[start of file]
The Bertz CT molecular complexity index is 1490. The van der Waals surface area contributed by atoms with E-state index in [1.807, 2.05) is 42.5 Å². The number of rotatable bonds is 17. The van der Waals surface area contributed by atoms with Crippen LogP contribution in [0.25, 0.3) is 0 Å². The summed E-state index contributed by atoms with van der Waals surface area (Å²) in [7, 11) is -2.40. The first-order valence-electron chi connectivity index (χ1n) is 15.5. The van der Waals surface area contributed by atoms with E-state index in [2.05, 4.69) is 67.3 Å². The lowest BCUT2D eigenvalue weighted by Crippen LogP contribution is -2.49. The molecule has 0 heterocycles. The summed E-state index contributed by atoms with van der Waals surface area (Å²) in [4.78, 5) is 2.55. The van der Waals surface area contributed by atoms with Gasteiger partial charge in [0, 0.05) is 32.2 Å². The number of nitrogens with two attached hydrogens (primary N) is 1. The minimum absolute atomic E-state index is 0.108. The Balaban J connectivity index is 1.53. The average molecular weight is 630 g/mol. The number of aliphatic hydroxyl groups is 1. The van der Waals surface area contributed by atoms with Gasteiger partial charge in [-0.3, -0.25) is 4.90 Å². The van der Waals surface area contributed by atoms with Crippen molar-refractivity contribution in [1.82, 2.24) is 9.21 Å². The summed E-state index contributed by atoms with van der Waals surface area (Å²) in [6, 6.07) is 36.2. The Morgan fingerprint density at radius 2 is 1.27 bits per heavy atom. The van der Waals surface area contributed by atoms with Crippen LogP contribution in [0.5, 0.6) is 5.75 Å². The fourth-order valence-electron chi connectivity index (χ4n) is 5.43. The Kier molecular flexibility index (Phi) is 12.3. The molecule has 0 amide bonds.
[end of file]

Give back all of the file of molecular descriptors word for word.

The Bertz CT molecular complexity index is 1490. The van der Waals surface area contributed by atoms with E-state index in [1.807, 2.05) is 42.5 Å². The number of rotatable bonds is 17. The van der Waals surface area contributed by atoms with Crippen LogP contribution in [0.25, 0.3) is 0 Å². The summed E-state index contributed by atoms with van der Waals surface area (Å²) in [7, 11) is -2.40. The first-order valence-electron chi connectivity index (χ1n) is 15.5. The van der Waals surface area contributed by atoms with E-state index in [2.05, 4.69) is 67.3 Å². The lowest BCUT2D eigenvalue weighted by Crippen LogP contribution is -2.49. The molecule has 0 heterocycles. The summed E-state index contributed by atoms with van der Waals surface area (Å²) in [4.78, 5) is 2.55. The van der Waals surface area contributed by atoms with Gasteiger partial charge in [0, 0.05) is 32.2 Å². The number of nitrogens with two attached hydrogens (primary N) is 1. The minimum absolute atomic E-state index is 0.108. The Balaban J connectivity index is 1.53. The average molecular weight is 630 g/mol. The number of aliphatic hydroxyl groups is 1. The van der Waals surface area contributed by atoms with Gasteiger partial charge in [-0.3, -0.25) is 4.90 Å². The van der Waals surface area contributed by atoms with Crippen molar-refractivity contribution in [1.82, 2.24) is 9.21 Å². The summed E-state index contributed by atoms with van der Waals surface area (Å²) in [6, 6.07) is 36.2. The Morgan fingerprint density at radius 2 is 1.27 bits per heavy atom. The van der Waals surface area contributed by atoms with Crippen LogP contribution in [0.5, 0.6) is 5.75 Å². The fourth-order valence-electron chi connectivity index (χ4n) is 5.43. The Kier molecular flexibility index (Phi) is 12.3. The molecule has 0 amide bonds.